Independent Clauses | n. —unusual words about underappreciated music

I NEED GLORIA!

August 15, 2014

I NEED GLORIA!

1. “Whodunit?” – Gentle Robot. GR’s new album of indie-friendly alt-rock a la Silversun Pickups or Anberlin is a whodunit murder mystery. Gentle Robot deftly balances tenderness and aggression via strong lyrical and musical songwriting. Clever, memorable, and novel.

2. “Say Yes” – Afternoons. If you can resist belting out that chorus at the top of your lungs, this blog cannot help you. I’m serious.

3. “Gloria” – Backwords. Item Two: If you can stop yourself from belting out “I NEED GLOOOOOOORIA,” this is probably not the blog for you. Excellent song development from this crew.

4. “Love the Sea” – The Vigilance Committee. Grows from dreamy beginnings all the way to a rhythmically technical post-hardcore section, with some punk-inspired motion in the middle. I love ambitious songwriters.

5. “Midnight:Sixteen” – Tree Dwellers. TD has some weird post-rock/alt-rock/found-sound thing going on here. It’s the soundtrack to a really ominous “getting ready” sequence in a artsy futuristic dystopian action film.

6. “You Come to Kill Me?” – Happyness. Two minutes of pure slacker rock with impressive attention to lyrical detail. It doesn’t get repetitive, it doesn’t ask for much, it just wants to know if you’re there to kill him. Solid, bro.

7. “Monuments” – Haverford. My current favorite emo band mixes vocal desperation, dreamy guitars, and punk intensity for a swirling, whirling track. This release should get Haverford noticed by emo revivalists and more.

8. “Escape” – Dream Boat. The intensity of the forward motion that pushes through this psychedelic track makes it more than just a woozy psych jam or a four-on-the-floor stomper. Heavy vibes here, but good ones.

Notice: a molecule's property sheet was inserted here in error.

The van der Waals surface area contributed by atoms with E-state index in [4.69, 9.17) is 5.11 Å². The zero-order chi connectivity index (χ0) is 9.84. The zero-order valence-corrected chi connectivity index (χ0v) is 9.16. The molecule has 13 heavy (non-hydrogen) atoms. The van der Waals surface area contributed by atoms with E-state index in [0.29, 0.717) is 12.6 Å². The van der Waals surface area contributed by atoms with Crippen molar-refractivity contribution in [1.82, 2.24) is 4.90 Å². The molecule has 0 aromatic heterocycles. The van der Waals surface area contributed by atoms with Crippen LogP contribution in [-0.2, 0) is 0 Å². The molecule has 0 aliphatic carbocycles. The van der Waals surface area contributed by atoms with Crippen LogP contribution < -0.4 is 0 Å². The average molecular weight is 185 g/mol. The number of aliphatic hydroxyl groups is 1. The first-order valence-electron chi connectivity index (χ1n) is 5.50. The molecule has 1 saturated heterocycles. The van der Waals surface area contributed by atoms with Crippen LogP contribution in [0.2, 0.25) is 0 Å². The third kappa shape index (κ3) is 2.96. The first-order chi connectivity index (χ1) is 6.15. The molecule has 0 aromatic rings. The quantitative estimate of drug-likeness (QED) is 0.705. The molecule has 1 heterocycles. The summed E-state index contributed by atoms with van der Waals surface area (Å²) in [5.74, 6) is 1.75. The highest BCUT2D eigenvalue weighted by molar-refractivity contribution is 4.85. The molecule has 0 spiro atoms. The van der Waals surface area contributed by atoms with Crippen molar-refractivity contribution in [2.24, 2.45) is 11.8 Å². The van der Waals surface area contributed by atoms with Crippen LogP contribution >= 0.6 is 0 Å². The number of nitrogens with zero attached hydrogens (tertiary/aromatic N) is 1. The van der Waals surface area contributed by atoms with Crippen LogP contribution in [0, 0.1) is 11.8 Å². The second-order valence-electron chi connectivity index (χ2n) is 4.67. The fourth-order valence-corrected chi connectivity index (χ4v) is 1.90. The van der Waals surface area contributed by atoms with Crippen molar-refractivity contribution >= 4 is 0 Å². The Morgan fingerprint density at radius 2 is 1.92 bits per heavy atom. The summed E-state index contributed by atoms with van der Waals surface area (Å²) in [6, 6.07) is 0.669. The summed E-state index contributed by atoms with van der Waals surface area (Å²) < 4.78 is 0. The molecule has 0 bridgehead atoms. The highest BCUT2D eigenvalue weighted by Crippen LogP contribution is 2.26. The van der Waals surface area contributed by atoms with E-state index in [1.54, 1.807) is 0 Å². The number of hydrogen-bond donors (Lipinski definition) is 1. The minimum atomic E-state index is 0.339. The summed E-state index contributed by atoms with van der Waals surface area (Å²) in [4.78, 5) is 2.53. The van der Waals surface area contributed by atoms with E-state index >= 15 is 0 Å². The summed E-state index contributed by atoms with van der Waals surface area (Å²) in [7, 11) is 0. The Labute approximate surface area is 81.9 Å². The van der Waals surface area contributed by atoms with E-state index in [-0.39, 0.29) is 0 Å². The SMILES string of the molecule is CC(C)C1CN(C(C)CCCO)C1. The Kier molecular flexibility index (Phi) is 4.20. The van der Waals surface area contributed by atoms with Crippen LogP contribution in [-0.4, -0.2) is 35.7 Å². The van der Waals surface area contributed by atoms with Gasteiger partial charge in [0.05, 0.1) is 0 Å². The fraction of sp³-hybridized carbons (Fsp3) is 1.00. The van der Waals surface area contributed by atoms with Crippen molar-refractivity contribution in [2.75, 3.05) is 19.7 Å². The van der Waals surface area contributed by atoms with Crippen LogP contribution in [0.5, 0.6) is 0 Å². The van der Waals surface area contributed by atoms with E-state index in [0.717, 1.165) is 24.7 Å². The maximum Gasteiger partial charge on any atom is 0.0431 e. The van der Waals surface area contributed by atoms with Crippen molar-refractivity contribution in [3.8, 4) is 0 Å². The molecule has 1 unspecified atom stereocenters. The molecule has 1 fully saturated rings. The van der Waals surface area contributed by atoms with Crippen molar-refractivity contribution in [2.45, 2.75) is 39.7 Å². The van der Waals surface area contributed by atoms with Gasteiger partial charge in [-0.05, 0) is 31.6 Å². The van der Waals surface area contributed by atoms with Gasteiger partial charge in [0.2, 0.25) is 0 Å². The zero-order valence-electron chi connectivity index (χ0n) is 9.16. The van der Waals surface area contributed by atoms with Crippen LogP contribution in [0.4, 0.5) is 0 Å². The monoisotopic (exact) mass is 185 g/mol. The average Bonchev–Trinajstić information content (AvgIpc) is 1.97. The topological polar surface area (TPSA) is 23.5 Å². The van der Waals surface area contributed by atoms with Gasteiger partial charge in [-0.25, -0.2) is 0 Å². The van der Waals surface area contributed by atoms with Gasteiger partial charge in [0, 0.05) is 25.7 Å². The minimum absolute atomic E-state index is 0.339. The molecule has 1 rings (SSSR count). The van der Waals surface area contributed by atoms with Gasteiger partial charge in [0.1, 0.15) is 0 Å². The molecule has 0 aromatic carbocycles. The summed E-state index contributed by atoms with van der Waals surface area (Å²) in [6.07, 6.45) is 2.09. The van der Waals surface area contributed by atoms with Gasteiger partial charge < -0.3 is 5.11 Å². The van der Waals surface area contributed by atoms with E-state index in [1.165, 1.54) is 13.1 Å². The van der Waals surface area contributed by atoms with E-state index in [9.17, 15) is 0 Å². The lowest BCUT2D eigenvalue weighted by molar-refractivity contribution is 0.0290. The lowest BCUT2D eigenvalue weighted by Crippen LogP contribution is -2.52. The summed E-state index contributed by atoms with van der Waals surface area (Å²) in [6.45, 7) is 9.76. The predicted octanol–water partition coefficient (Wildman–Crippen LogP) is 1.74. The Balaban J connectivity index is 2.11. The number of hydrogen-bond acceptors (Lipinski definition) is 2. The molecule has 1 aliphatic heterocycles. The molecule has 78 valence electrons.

9. “Love Again” – JOA. Yearning, churning, moody indie-pop from the artist formerly known as Like Clockwork; much more atmospheric than the brash pop music he was previously producing. It’s got some down-tempo groove to it, too.

10. “Dis-Moi Qui Tu Aimes” – The Lovers Key. More rippin’ Motown surf soul from TLK.

11. “January” – Silva. The breeziness of chillwave meets the celebratory vibes of Brazilian music in a fun, charming, beautiful track.

12. “Lovekill” – Anie. Opens with an asymmetric vocal line reminiscent of tUnE-yArDs before exploding into a pop-rock tune with high male vocals; it shifts back and forth from artsy to poppy throughout the track. Really interesting take here.

13. “Oh the Evil!!!” – Michael Leonard Witham. A Dylanesque yawp, pedal steel, brazen harmonica, and a perky overall mood? Yes. Let’s have some more of that.

14. “Shapeshifting” – Sam Joole. This warm, gentle, pristine arrangement that recalls William Fitzsimmons or early Joshua Radin feels lush and full, even though it’s rather stark. Wonderful track.

Quick Hit: Haverford’s Spirit Bear

January 17, 2014

haverford

I came of age in the early 2000s, when Brand New, Thursday, and Taking Back Sunday were all making hay. I was drawn to Brand New the most, as they tempered their blazing vitriol with (somewhat) nuanced emotionalism. Gosh, those songs still give me shivers.

Anyway, I’ve got a decade-plus crush on emo bands that try to tie artistic ideals to the frantic passion of youth. Haverford‘s Spirit Bear helped me get a fix recently. One need look no further than opener “Anxious,” which turns a quiet, American Football-esque emo-scape into a churning riffer by the end of three minutes. The rest of the album tracks the highs and lows of that sound, full of melodic textures throughout. Fans of emo revivalists Football, Etc. (what is it with football names?) will find much to love here. It’s a beautiful record that doesn’t try to make everything sound exactly perfect, which charms me all the more. You know who you are–go get this.

Stephen Carradini and friends write reviews of bands that are trying to make the next step in their careers.

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